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The routine use of oxygen in the treatment of myocardial infarction: systematic review
  1. Meme Wijesinghe (meme.wijesinghe{at}mrinz.ac.nz)
  1. Medical Research Institute of New Zealand, New Zealand
    1. Kyle Perrin (kyle.perrin{at}mrinz.ac.nz)
    1. Medical Research Institute of New Zealand, New Zealand
      1. Anil Ranchord (anil.ranchord{at}ccdhb.org.nz)
      1. Capital & Coast District Health Board, New Zealand
        1. Mark Simmonds (mark.simmonds{at}ccdhb.org.nz)
        1. Capital & Coast District Health Board, New Zealand
          1. Mark Weatherall (mark.weatherall{at}otago.ac.nz)
          1. University of Otago Wellington, New Zealand
            1. Richard Beasley (richard.beasley{at}mrinz.ac.nz)
            1. Medical Research Institute of New Zealand, New Zealand

              Abstract

              Objective: To undertake a systematic review and meta-analysis of randomised placebo-controlled trials of oxygen therapy in myocardial infarction (MI).

              Design: A systematic search of Medline, Cochrane Database of Systematic Reviews, Cochrane Central Register of Controlled Trials, EMBASE and CINHAL was undertaken using the key words “oxygen” and “myocardial infarction” to identify randomised placebo-controlled trials of oxygen therapy in MI.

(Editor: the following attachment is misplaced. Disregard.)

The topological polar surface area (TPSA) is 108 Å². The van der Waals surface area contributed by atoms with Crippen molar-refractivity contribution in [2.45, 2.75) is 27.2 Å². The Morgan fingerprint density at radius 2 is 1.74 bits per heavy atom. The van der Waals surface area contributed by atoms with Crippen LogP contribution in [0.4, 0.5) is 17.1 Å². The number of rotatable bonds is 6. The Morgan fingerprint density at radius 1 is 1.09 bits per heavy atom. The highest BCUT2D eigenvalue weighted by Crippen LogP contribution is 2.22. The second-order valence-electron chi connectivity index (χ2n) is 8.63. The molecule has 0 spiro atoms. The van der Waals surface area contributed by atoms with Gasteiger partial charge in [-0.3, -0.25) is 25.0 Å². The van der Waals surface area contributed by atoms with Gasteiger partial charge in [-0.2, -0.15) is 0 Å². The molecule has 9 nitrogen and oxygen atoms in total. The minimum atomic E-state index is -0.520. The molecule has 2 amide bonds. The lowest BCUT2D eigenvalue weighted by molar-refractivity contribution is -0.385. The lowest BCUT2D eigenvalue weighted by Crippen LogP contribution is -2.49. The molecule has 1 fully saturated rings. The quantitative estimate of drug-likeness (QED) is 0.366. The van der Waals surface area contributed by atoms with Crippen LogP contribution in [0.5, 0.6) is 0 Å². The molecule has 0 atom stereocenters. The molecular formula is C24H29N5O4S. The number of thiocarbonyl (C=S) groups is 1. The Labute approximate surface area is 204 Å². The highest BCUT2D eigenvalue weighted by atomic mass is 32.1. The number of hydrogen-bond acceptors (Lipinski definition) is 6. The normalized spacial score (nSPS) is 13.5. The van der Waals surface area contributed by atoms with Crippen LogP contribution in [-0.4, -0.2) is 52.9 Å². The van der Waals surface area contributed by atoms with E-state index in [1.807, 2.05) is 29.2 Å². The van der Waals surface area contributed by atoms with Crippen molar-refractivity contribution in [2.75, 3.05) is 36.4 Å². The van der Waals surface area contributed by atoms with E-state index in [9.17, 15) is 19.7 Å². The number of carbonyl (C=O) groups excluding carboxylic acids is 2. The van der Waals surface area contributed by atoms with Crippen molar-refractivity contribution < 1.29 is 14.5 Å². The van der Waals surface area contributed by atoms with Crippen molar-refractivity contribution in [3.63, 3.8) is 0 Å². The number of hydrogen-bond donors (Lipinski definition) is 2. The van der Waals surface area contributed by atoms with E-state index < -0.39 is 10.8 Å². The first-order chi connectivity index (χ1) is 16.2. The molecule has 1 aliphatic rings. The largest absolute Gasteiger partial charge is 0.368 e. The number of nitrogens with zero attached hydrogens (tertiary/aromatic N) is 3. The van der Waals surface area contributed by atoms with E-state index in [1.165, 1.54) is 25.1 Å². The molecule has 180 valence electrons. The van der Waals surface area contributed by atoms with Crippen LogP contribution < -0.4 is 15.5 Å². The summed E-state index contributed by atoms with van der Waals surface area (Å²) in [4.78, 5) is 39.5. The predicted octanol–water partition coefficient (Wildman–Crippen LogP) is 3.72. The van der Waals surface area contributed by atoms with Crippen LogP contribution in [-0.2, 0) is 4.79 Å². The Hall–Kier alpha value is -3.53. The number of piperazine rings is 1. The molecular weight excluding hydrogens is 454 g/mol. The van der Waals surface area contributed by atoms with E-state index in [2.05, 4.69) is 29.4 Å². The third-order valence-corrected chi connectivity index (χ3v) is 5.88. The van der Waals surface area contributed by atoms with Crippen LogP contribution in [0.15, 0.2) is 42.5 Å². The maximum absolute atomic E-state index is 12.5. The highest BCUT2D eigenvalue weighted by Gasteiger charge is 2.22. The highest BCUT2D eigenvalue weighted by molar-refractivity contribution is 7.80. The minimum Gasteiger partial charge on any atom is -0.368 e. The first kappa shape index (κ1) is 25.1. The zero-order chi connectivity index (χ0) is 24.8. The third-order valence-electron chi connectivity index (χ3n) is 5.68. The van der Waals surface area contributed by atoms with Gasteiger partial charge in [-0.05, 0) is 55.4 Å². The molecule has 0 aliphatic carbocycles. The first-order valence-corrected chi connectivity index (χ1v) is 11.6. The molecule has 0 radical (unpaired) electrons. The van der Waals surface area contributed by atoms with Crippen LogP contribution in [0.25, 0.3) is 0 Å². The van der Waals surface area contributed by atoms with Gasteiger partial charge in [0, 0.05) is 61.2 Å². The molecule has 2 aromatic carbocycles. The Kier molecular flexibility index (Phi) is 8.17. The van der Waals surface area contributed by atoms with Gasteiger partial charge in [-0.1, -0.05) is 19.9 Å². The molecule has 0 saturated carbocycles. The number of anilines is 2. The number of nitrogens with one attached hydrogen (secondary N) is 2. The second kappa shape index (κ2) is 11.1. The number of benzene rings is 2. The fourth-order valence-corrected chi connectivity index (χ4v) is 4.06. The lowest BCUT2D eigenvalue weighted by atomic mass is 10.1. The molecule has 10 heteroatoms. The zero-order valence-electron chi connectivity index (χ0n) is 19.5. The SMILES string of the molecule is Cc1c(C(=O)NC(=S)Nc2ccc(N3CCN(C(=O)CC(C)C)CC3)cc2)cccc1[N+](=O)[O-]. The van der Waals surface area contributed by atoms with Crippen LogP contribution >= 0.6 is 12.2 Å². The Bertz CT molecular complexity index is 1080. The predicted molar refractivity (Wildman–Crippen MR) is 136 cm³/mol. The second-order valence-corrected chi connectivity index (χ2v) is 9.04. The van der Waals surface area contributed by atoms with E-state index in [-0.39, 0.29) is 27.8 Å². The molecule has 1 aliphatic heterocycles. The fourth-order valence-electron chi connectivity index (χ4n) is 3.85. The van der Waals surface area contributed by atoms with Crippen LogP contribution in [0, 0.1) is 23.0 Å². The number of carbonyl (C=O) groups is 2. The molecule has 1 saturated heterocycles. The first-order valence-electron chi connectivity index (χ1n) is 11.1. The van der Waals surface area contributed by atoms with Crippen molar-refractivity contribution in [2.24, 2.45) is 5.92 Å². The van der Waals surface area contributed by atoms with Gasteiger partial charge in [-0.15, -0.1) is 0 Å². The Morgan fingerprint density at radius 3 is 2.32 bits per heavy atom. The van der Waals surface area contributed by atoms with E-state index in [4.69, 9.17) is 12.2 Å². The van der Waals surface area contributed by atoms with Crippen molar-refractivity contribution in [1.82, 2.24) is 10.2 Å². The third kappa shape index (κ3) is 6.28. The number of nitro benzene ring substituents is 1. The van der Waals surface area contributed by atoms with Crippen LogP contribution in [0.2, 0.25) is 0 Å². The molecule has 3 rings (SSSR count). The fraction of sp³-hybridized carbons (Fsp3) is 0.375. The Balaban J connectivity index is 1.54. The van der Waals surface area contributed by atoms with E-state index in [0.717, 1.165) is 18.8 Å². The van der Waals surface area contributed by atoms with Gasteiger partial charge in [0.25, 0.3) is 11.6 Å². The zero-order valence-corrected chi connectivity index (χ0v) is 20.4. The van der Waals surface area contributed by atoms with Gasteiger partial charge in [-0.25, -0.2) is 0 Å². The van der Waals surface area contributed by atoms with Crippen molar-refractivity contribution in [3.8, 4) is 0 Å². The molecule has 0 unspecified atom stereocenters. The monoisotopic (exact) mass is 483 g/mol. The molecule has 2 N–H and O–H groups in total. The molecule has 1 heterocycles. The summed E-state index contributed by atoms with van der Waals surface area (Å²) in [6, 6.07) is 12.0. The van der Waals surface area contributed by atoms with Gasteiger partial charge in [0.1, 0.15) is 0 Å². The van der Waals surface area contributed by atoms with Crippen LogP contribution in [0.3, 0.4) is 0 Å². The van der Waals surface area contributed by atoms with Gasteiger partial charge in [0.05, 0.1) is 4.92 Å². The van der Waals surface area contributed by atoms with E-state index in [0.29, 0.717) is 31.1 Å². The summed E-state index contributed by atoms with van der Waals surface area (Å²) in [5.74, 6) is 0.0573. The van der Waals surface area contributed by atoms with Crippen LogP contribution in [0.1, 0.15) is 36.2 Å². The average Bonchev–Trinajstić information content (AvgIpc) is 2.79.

Main outcome measures: The primary clinical outcome was mortality; secondary outcomes were infarct size, occurrence of ventricular arrhythmias and opiate use.

              Results: Two of 51 potentially relevant studies met the criteria. The one study with substantive clinical outcome data reported that high flow oxygen was associated with a non-significant increased risk of death (risk ratio 2.9, 95% CI 0.8 to 10.3, P=0.08), and a greater serum aspartate aminotransferase level (difference 19.2 IU/ml, 95% CI 0 to 38.4, P=0.05) in uncomplicated MI. Neither of the identified studies had adequate statistical power to detect clinically important differences in other clinical outcome measures.

              Conclusion: There is little evidence by which to determine the efficacy and safety of high flow oxygen therapy in MI. The evidence that does exist suggests that the routine use of high flow oxygen in uncomplicated MI may result in a greater infarct size and possibly increase the risk of mortality.

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